Keystone XL Pipeline Would Be Hard to Kill, Analysts Say
A provision attached to the recent payroll tax bill requires President Barack Obama to decide by Feb. 21 on the construction of the controversial Keystone XL pipeline from Canada to the United States.
But even if the administration rejects the project, it may not be enough to kill it, industry analysts said. Americans' thirst for oil probably will push the administration and TransCanada Corp., the pipeline's sponsor, to find a way to transport Canadian crude across the United States even if it's not through a pipeline called Keystone XL, industry analysts said.
"We think it will be built," said Jamie Webster, senior manager for markets at PFC Energy, a Washington consulting firm. "The interesting bit is, what is 'it'? The future of the pipeline could go a couple of different ways."
TransCanada said it had already started to work with Nebraska authorities to find an alternative route. Once one has been determined, the environmental review could take about nine months, TransCanada said.
Over the next six weeks, TransCanada could pull the Keystone application to avoid deepening the political fight over the permit and submit it later with a new route through Nebraska, said Frank Verrastro, director of energy and national security at the Center for Strategic and International Studies, a nonpartisan Washington think tank.
TransCanada also might begin building the Keystone XL in pieces, Verrastro said. "They have spent millions of dollars on land rights and easements" along much of the route in the U.S., he said. "They could put these other parts in place. It's a gamble."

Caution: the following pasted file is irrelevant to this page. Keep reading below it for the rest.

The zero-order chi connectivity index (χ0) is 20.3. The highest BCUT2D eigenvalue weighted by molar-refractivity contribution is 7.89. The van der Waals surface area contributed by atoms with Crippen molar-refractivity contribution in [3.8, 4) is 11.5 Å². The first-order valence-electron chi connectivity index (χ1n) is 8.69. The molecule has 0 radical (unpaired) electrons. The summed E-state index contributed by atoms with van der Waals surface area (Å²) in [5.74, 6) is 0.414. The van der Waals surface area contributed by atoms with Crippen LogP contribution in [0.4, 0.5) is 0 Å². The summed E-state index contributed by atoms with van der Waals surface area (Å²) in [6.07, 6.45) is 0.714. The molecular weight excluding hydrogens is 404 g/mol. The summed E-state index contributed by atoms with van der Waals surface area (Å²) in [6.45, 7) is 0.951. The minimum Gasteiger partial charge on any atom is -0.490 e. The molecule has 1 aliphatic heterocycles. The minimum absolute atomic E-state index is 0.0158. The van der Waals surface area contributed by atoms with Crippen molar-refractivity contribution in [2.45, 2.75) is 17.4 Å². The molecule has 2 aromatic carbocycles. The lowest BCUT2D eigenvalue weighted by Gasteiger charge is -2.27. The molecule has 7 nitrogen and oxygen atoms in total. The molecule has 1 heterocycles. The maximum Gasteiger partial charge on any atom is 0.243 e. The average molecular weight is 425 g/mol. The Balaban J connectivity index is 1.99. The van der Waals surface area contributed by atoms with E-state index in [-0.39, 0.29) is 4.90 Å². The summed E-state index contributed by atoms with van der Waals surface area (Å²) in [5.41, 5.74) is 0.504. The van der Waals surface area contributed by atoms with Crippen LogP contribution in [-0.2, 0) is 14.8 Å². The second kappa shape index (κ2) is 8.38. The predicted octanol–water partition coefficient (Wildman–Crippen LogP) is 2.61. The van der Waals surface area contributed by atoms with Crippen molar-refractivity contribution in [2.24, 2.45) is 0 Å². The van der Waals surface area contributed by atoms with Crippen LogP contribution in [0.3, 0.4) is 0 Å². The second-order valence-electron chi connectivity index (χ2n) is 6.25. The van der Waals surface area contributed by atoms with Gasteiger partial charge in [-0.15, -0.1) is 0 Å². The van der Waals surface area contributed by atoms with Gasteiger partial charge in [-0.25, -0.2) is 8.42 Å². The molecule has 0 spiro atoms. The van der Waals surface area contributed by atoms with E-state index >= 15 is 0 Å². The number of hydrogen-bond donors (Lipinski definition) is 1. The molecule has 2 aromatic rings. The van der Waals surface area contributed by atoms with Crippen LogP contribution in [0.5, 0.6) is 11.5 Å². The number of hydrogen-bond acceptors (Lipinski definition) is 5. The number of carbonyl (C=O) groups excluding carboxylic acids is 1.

Even environmentalists who expect the project to be rejected concede that may not be the end of oil-sands crude from Canada. "If it is rejected, TransCanada can come back and apply again," said Susan Casey-Lefkowitz, international program director at the Natural Resources Defense Council. "But the whole process starts again then."
The pipeline would carry oil from Alberta that is mined from soil rich in a tar-like petroleum called bitumen and refined to separate the heavy crude. The project's backers contend Keystone XL would provide oil from a stable, democratic neighbor and spur the creation of thousands of jobs, though estimates vary widely.
The project's critics argue that the mining and refining of bitumen would substantially increase greenhouse gas emissions, pollute water and destroy the region's boreal forests. Many Nebraska residents also oppose the pipeline because it would traverse the Ogallala aquifer, the main source of drinking water in the upper Midwest.
Facing rising resistance from environmentalists and Nebraskans, including the governor and state legislators, the administration decided in November to conduct additional reviews of the proposal, such as alternative routes bypassing the aquifer. The step allowed Obama to delay a decision on a hugely divisive issue until after the presidential election, but it infuriated the pipeline's backers, whose congressional allies added the Keystone pipeline rider to the payroll tax bill.
A State Department official said the agency was reviewing the legislation "to figure out where to go from here."
With the global appetite for oil increasing because of the growing industrialization of China and India, the demand for Canadian crude will only grow and lead to the breaking of logjams against pipelines, Verrastro said. TransCanada has indicated that it will not give up readily on the pipeline project.
"We will continue to move forward in a positive way as we have done since the review process began in 2008," TransCanada spokesman James Millar said in an email. "This project is too important to the energy security of the U.S. And also the jobs it would create to be denied."